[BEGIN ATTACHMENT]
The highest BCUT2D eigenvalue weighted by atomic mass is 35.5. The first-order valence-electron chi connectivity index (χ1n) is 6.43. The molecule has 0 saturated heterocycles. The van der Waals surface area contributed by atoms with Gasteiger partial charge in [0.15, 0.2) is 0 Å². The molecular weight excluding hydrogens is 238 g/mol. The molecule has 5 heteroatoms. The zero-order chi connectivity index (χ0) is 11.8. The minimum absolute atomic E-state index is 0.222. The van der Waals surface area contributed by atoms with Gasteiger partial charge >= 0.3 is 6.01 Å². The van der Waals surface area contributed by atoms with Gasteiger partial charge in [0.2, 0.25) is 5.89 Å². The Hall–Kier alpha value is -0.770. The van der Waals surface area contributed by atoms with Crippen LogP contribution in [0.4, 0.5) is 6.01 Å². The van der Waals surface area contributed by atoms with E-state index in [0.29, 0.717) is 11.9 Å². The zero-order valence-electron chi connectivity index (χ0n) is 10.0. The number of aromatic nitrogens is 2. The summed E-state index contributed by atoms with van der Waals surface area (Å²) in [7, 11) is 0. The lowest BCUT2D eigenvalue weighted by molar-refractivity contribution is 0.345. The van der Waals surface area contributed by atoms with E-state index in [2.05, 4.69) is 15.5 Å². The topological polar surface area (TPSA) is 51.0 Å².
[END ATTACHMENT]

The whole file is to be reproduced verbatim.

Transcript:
The highest BCUT2D eigenvalue weighted by atomic mass is 35.5. The first-order valence-electron chi connectivity index (χ1n) is 6.43. The molecule has 0 saturated heterocycles. The van der Waals surface area contributed by atoms with Gasteiger partial charge in [0.15, 0.2) is 0 Å². The molecular weight excluding hydrogens is 238 g/mol. The molecule has 5 heteroatoms. The zero-order chi connectivity index (χ0) is 11.8. The minimum absolute atomic E-state index is 0.222. The van der Waals surface area contributed by atoms with Gasteiger partial charge >= 0.3 is 6.01 Å². The van der Waals surface area contributed by atoms with Gasteiger partial charge in [0.2, 0.25) is 5.89 Å². The Hall–Kier alpha value is -0.770. The van der Waals surface area contributed by atoms with Crippen LogP contribution in [0.4, 0.5) is 6.01 Å². The van der Waals surface area contributed by atoms with E-state index in [0.29, 0.717) is 11.9 Å². The zero-order valence-electron chi connectivity index (χ0n) is 10.0. The number of aromatic nitrogens is 2. The summed E-state index contributed by atoms with van der Waals surface area (Å²) in [7, 11) is 0. The lowest BCUT2D eigenvalue weighted by molar-refractivity contribution is 0.345. The van der Waals surface area contributed by atoms with E-state index in [2.05, 4.69) is 15.5 Å². The topological polar surface area (TPSA) is 51.0 Å².